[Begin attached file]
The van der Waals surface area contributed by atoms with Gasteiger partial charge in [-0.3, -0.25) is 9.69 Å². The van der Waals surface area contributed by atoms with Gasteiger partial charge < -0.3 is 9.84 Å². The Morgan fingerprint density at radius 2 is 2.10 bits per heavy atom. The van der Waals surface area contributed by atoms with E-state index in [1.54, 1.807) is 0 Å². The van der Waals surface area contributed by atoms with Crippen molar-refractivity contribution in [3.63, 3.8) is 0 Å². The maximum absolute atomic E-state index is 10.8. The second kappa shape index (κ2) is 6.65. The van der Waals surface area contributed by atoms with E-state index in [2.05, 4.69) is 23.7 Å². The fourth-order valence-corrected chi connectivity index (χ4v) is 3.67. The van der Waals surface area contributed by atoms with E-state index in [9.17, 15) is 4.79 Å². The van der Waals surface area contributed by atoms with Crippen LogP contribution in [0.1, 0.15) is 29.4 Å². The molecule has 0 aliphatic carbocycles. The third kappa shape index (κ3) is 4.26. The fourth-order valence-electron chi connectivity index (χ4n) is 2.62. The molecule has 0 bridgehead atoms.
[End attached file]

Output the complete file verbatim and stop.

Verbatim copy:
The van der Waals surface area contributed by atoms with Gasteiger partial charge in [-0.3, -0.25) is 9.69 Å². The van der Waals surface area contributed by atoms with Gasteiger partial charge < -0.3 is 9.84 Å². The Morgan fingerprint density at radius 2 is 2.10 bits per heavy atom. The van der Waals surface area contributed by atoms with E-state index in [1.54, 1.807) is 0 Å². The van der Waals surface area contributed by atoms with Crippen molar-refractivity contribution in [3.63, 3.8) is 0 Å². The maximum absolute atomic E-state index is 10.8. The second kappa shape index (κ2) is 6.65. The van der Waals surface area contributed by atoms with E-state index in [2.05, 4.69) is 23.7 Å². The fourth-order valence-corrected chi connectivity index (χ4v) is 3.67. The van der Waals surface area contributed by atoms with E-state index in [9.17, 15) is 4.79 Å². The van der Waals surface area contributed by atoms with Crippen LogP contribution in [0.1, 0.15) is 29.4 Å². The molecule has 0 aliphatic carbocycles. The third kappa shape index (κ3) is 4.26. The fourth-order valence-electron chi connectivity index (χ4n) is 2.62. The molecule has 0 bridgehead atoms.